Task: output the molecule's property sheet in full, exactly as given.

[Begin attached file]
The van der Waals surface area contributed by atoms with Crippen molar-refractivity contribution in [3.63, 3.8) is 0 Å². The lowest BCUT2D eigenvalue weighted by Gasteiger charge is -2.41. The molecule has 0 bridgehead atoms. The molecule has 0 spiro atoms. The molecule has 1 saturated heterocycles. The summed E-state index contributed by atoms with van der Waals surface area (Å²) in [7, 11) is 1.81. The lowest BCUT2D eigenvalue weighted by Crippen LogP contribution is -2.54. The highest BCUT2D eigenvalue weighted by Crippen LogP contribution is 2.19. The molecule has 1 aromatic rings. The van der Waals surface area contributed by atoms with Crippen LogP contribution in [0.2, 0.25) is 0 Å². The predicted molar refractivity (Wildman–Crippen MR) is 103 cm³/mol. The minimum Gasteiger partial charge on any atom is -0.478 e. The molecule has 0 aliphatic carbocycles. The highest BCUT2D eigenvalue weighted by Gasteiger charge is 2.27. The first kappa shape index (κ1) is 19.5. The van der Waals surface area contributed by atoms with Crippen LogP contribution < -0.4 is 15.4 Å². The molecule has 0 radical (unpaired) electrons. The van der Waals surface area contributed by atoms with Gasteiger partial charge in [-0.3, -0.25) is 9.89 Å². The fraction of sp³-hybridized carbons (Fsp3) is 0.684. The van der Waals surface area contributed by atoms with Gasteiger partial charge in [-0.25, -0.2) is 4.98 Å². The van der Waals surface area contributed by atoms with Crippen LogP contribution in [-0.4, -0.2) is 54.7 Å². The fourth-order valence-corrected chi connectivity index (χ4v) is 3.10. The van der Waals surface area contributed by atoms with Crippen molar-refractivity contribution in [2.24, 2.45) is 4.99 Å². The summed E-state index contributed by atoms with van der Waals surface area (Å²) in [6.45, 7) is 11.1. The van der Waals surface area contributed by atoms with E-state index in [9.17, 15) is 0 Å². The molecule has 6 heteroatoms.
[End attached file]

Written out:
The van der Waals surface area contributed by atoms with Crippen molar-refractivity contribution in [3.63, 3.8) is 0 Å². The lowest BCUT2D eigenvalue weighted by Gasteiger charge is -2.41. The molecule has 0 bridgehead atoms. The molecule has 0 spiro atoms. The molecule has 1 saturated heterocycles. The summed E-state index contributed by atoms with van der Waals surface area (Å²) in [7, 11) is 1.81. The lowest BCUT2D eigenvalue weighted by Crippen LogP contribution is -2.54. The highest BCUT2D eigenvalue weighted by Crippen LogP contribution is 2.19. The molecule has 1 aromatic rings. The van der Waals surface area contributed by atoms with Crippen LogP contribution in [0.2, 0.25) is 0 Å². The predicted molar refractivity (Wildman–Crippen MR) is 103 cm³/mol. The minimum Gasteiger partial charge on any atom is -0.478 e. The molecule has 0 aliphatic carbocycles. The highest BCUT2D eigenvalue weighted by Gasteiger charge is 2.27. The first kappa shape index (κ1) is 19.5. The van der Waals surface area contributed by atoms with Crippen LogP contribution < -0.4 is 15.4 Å². The molecule has 0 radical (unpaired) electrons. The van der Waals surface area contributed by atoms with Gasteiger partial charge in [-0.3, -0.25) is 9.89 Å². The fraction of sp³-hybridized carbons (Fsp3) is 0.684. The van der Waals surface area contributed by atoms with Gasteiger partial charge in [-0.25, -0.2) is 4.98 Å². The van der Waals surface area contributed by atoms with Crippen LogP contribution in [-0.4, -0.2) is 54.7 Å². The fourth-order valence-corrected chi connectivity index (χ4v) is 3.10. The van der Waals surface area contributed by atoms with Crippen molar-refractivity contribution in [2.24, 2.45) is 4.99 Å². The summed E-state index contributed by atoms with van der Waals surface area (Å²) in [6.45, 7) is 11.1. The van der Waals surface area contributed by atoms with E-state index in [9.17, 15) is 0 Å². The molecule has 6 heteroatoms.